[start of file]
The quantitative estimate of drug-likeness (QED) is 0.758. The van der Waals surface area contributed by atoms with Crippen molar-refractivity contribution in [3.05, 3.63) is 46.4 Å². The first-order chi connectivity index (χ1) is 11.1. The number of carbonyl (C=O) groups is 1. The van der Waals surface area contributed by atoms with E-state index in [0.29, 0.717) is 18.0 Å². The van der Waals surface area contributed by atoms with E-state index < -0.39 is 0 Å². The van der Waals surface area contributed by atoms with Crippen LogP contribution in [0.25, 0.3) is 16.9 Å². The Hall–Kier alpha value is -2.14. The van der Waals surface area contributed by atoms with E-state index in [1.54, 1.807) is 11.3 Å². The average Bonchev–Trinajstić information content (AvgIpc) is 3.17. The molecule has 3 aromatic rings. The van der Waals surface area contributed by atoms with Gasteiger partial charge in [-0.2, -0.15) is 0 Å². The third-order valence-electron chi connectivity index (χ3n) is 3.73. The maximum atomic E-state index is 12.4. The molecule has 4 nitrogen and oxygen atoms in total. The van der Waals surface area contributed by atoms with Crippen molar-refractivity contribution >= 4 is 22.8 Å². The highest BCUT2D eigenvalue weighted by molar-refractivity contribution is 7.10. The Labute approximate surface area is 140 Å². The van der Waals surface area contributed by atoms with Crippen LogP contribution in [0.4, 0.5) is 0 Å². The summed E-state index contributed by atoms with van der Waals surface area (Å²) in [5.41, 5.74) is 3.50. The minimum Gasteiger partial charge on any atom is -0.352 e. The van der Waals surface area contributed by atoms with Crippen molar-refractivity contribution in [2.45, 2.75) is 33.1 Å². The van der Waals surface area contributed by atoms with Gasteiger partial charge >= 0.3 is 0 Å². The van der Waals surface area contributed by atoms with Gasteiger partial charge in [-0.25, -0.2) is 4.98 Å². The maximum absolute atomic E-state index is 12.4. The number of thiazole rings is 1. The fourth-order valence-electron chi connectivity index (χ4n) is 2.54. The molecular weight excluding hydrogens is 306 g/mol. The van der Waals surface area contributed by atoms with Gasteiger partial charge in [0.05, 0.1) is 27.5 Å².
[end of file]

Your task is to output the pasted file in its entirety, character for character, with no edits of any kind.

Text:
The quantitative estimate of drug-likeness (QED) is 0.758. The van der Waals surface area contributed by atoms with Crippen molar-refractivity contribution in [3.05, 3.63) is 46.4 Å². The first-order chi connectivity index (χ1) is 11.1. The number of carbonyl (C=O) groups is 1. The van der Waals surface area contributed by atoms with E-state index in [0.29, 0.717) is 18.0 Å². The van der Waals surface area contributed by atoms with E-state index < -0.39 is 0 Å². The van der Waals surface area contributed by atoms with Crippen LogP contribution in [0.25, 0.3) is 16.9 Å². The Hall–Kier alpha value is -2.14. The van der Waals surface area contributed by atoms with E-state index in [1.54, 1.807) is 11.3 Å². The average Bonchev–Trinajstić information content (AvgIpc) is 3.17. The molecule has 3 aromatic rings. The van der Waals surface area contributed by atoms with Gasteiger partial charge in [-0.2, -0.15) is 0 Å². The third-order valence-electron chi connectivity index (χ3n) is 3.73. The maximum atomic E-state index is 12.4. The molecule has 4 nitrogen and oxygen atoms in total. The van der Waals surface area contributed by atoms with Crippen molar-refractivity contribution >= 4 is 22.8 Å². The highest BCUT2D eigenvalue weighted by molar-refractivity contribution is 7.10. The Labute approximate surface area is 140 Å². The van der Waals surface area contributed by atoms with Crippen LogP contribution in [0.4, 0.5) is 0 Å². The summed E-state index contributed by atoms with van der Waals surface area (Å²) in [5.41, 5.74) is 3.50. The minimum Gasteiger partial charge on any atom is -0.352 e. The van der Waals surface area contributed by atoms with Crippen molar-refractivity contribution in [2.45, 2.75) is 33.1 Å². The van der Waals surface area contributed by atoms with Gasteiger partial charge >= 0.3 is 0 Å². The van der Waals surface area contributed by atoms with Gasteiger partial charge in [-0.25, -0.2) is 4.98 Å². The maximum absolute atomic E-state index is 12.4. The number of thiazole rings is 1. The fourth-order valence-electron chi connectivity index (χ4n) is 2.54. The molecular weight excluding hydrogens is 306 g/mol. The van der Waals surface area contributed by atoms with Gasteiger partial charge in [0.05, 0.1) is 27.5 Å².